• G06K7/10Methods or arrangements for sensing record carriers, e.g. for reading patterns by electromagnetic radiation, e.g. optical sensing; by corpuscular radiation
    • GPHYSICS
    • G06COMPUTING; CALCULATING; COUNTING
    • G06KRECOGNITION OF DATA; PRESENTATION OF DATA; RECORD CARRIERS; HANDLING RECORD CARRIERS
    • G06K7/00Methods or arrangements for sensing record carriers, e.g. for reading patterns
    • G06K7/10Methods or arrangements for sensing record carriers, e.g. for reading patterns by electromagnetic radiation, e.g. optical sensing; by corpuscular radiation
    • G06K7/10544Methods or arrangements for sensing record carriers, e.g. for reading patterns by electromagnetic radiation, e.g. optical sensing; by corpuscular radiation by scanning of the records by radiation in the optical part of the electromagnetic spectrum
    • G06K7/10821Methods or arrangements for sensing record carriers, e.g. for reading patterns by electromagnetic radiation, e.g. optical sensing; by corpuscular radiation by scanning of the records by radiation in the optical part of the electromagnetic spectrum further details of bar or optical code scanning devices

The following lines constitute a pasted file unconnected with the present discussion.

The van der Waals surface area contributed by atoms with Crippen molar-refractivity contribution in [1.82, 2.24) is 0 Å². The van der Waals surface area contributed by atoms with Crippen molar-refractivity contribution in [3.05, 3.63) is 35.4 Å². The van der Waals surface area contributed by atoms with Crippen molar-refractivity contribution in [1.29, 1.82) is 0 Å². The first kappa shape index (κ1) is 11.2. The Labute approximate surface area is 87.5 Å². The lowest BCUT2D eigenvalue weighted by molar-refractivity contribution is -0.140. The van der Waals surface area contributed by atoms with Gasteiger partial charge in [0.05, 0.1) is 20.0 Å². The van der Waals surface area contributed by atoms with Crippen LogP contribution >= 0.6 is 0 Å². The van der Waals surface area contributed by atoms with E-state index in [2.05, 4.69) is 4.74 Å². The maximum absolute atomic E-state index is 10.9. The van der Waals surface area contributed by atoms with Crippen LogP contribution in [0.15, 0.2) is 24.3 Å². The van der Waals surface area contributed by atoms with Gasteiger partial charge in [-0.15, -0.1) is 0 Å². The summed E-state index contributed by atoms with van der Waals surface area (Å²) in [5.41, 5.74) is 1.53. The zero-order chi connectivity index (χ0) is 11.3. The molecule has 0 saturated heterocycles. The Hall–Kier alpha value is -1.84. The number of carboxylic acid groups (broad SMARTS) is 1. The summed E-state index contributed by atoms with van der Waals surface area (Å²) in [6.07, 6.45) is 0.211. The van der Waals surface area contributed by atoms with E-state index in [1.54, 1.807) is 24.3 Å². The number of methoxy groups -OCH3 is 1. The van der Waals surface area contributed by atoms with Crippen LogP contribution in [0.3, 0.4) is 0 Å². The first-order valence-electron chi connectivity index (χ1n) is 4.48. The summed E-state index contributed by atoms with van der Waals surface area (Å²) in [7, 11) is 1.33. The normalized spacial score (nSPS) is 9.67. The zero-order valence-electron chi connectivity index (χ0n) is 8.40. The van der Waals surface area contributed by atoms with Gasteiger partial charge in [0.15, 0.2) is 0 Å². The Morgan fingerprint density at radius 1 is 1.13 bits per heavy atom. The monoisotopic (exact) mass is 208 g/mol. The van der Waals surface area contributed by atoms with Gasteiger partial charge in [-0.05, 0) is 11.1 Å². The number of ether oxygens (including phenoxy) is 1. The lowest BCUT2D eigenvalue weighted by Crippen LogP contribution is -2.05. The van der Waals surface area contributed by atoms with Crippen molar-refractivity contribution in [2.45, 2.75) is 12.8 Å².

• G06K7/10881Methods or arrangements for sensing record carriers, e.g. for reading patterns by electromagnetic radiation, e.g. optical sensing; by corpuscular radiation by scanning of the records by radiation in the optical part of the electromagnetic spectrum further details of bar or optical code scanning devices constructional details of hand-held scanners
    • GPHYSICS
    • G06COMPUTING; CALCULATING; COUNTING
    • G06QDATA PROCESSING SYSTEMS OR METHODS, SPECIALLY ADAPTED FOR ADMINISTRATIVE, COMMERCIAL, FINANCIAL, MANAGERIAL, SUPERVISORY OR FORECASTING PURPOSES; SYSTEMS OR METHODS SPECIALLY ADAPTED FOR ADMINISTRATIVE, COMMERCIAL, FINANCIAL, MANAGERIAL, SUPERVISORY OR FORECASTING PURPOSES, NOT OTHERWISE PROVIDED FOR
    • G06Q20/00Payment architectures, schemes or protocols
    • G06Q20/38Payment protocols; Details thereof
    • G06Q20/382Payment protocols; Details thereof insuring higher security of transaction
    • GPHYSICS
    • G06COMPUTING; CALCULATING; COUNTING